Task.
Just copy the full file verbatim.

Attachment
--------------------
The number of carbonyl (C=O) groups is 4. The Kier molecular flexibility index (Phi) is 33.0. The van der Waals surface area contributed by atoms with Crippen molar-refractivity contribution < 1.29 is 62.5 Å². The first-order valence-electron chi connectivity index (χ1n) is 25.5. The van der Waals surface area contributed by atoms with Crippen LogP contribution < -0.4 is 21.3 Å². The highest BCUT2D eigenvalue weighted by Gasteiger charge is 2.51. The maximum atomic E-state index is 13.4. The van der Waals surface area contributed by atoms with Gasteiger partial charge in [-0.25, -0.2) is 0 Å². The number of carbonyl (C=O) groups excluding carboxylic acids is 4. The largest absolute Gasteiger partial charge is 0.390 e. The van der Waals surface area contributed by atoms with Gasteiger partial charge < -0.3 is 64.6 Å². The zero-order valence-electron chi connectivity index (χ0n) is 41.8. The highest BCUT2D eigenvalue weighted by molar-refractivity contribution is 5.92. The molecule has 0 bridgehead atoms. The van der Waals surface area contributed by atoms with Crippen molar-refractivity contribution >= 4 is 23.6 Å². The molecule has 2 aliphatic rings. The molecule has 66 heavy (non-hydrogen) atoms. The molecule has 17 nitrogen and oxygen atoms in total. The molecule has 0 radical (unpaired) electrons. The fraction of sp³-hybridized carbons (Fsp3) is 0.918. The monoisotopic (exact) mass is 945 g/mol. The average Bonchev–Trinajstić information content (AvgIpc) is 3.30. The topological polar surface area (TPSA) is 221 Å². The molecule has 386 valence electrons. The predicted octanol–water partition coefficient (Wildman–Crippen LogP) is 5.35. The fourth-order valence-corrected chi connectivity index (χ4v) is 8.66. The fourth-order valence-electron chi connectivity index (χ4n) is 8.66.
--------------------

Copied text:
The number of carbonyl (C=O) groups is 4. The Kier molecular flexibility index (Phi) is 33.0. The van der Waals surface area contributed by atoms with Crippen molar-refractivity contribution < 1.29 is 62.5 Å². The first-order valence-electron chi connectivity index (χ1n) is 25.5. The van der Waals surface area contributed by atoms with Crippen LogP contribution < -0.4 is 21.3 Å². The highest BCUT2D eigenvalue weighted by Gasteiger charge is 2.51. The maximum atomic E-state index is 13.4. The van der Waals surface area contributed by atoms with Gasteiger partial charge in [-0.25, -0.2) is 0 Å². The number of carbonyl (C=O) groups excluding carboxylic acids is 4. The largest absolute Gasteiger partial charge is 0.390 e. The van der Waals surface area contributed by atoms with Gasteiger partial charge < -0.3 is 64.6 Å². The zero-order valence-electron chi connectivity index (χ0n) is 41.8. The highest BCUT2D eigenvalue weighted by molar-refractivity contribution is 5.92. The molecule has 0 bridgehead atoms. The van der Waals surface area contributed by atoms with Crippen molar-refractivity contribution >= 4 is 23.6 Å². The molecule has 2 aliphatic rings. The molecule has 66 heavy (non-hydrogen) atoms. The molecule has 17 nitrogen and oxygen atoms in total. The molecule has 0 radical (unpaired) electrons. The fraction of sp³-hybridized carbons (Fsp3) is 0.918. The monoisotopic (exact) mass is 945 g/mol. The average Bonchev–Trinajstić information content (AvgIpc) is 3.30. The topological polar surface area (TPSA) is 221 Å². The molecule has 386 valence electrons. The predicted octanol–water partition coefficient (Wildman–Crippen LogP) is 5.35. The fourth-order valence-corrected chi connectivity index (χ4v) is 8.66. The fourth-order valence-electron chi connectivity index (χ4n) is 8.66.